Reflections on relating to the major flood the past spring in Wimberley, Texas – Editor
By Suzanne Cordrey
I spun around and blinked the rain out of my eyes. It was pitch black and 1:30 in the morning. The rain was warm and soaked my jacket but my mind was far away from my physical discomfort. The roar of the Blanco River was deafening and it felt so near to my house but I couldn’t see it. Neighbors were heading out in their cars, passing me by, leaving me there alone in the lane. I knew something dreadful was happening.
It rained for over two weeks here in the hill country of Texas, off and on, with massive, drenching bouts of rain. The rivers were all running full. But on Saturday, May 30, it poured all day. I woke up feeling so sad, and I paced around the house looking at things, wondering what would break my heart to live without. Funny how small things grow into desperately large emotional attachments at times like this. I pulled out a duffel and stuffed my favorite clothes and jewelry inside, half absentmindedly, but spurred on by a nagging voice in the back of my head. Then came out the cat carriers and my bag with passport and money, etc. Each trek out to the car left me soaked. And each time, I looked up and down the street to see what my neighbors were doing. No signs of movement. OK. Hunker down. But that river got louder and louder. Like a freight train roaring past. It is about 100 yards from my house, between trees and another home. I did get so restless that around midnight I walked around the corner with my flashlight. The water was up to the street which meant that the houses against the river were under water. omg. That’s when cars started up and drove off. Now many of these people have lived here for years, it is an old neighborhood and they were pretty river savvy. But what happened next was totally unexpected.
Upriver about 30 miles is the town of Blanco. They received eleven inches of rain in one hour and with the already saturated ground, the water slid rapidly into the river channel and charged full speed ahead toward Wimberley. But we didn’t know that. No one did in the moment. Which is what makes a FLASH FLOOD so terrifying. In an instant, a wall of water hit the banks of the winding river with such force that houses high on the cliffs were lifted right up. The ancient cypress trees uprooted like twigs and slammed into bridges and other debris. Cars and trucks floated away. People found themselves unable to get to their cars and out to the roads. Low water crossings filled and blocked passage out of the hill country. All in the pouring rain on a pitch black night. I did manage to get the cats and rabbits into the car and drive around downed trees onto a higher street. Electricity was out all over Wimberley and the police were directing us to the community center which was dark as well. There were people sitting in their cars there in the dark. But at the door was Mayor Thurber, and his voice in the dark advised me to go to the high school.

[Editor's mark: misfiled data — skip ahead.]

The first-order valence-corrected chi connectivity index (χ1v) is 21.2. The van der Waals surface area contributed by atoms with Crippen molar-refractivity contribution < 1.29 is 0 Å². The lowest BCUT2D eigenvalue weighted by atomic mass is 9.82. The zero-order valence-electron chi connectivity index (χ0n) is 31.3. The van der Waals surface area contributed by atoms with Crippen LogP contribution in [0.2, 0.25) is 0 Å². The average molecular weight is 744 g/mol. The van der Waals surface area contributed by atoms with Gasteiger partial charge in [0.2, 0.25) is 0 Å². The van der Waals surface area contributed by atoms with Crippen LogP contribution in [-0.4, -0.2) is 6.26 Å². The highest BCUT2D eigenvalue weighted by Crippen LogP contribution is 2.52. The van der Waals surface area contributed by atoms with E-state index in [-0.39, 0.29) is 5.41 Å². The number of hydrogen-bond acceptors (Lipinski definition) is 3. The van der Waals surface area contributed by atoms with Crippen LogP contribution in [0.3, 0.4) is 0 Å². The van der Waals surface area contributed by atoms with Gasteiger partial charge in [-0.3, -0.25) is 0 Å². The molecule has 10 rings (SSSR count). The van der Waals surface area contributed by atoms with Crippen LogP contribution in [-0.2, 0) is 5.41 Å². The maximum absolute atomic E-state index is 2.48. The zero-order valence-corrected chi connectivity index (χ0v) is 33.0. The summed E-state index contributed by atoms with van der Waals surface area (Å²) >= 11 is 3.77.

With over 100 cars in the parking lot, there were lights, a dry spot on the basketball court floor, and the Red Cross was handing out sleeping pads, blankets, dry socks (oh, dry socks! it was impossible to describe how nice they felt on my feet). I left the animals in the car and joined the masses and their dogs (so good to see they were included) and we sat our sleep deprived bodies down and waited for daylight. I checked on the animals when the rain took a rare break. They were quiet, but working up a permanent stink eye for me when I opened the car door. In the morning, I joined a couple of my neighbors as we discovered each other, and we came back to the neighborhood only to find the police had blocked off the road leading to our houses. Major flooding down past us, starting at our neighborhood. We were allowed in, and the three of us were overjoyed to find our houses just out of range of the tsunami-like wall of water that hit the rest of the street. All the homes directly on the river were ruined and news coverage shows that was the tip of the iceberg. But standing in my little cabin, looking around at everything just like I left it, I stopped and felt a palpable surge of gratitude rush through me. I knew that I was feeling Grace. I had been allowed to experience the trauma without the devastation. And in that moment, I realized I was experiencing Grace.
The sadness of the whole town is unbearable. Family members missing and dead, pets missing and dead. Hundred year old trees and their inhabitants gone. It is spring and numerous birds and their young were drowned. Does who had recently given birth were abandoning their fawns.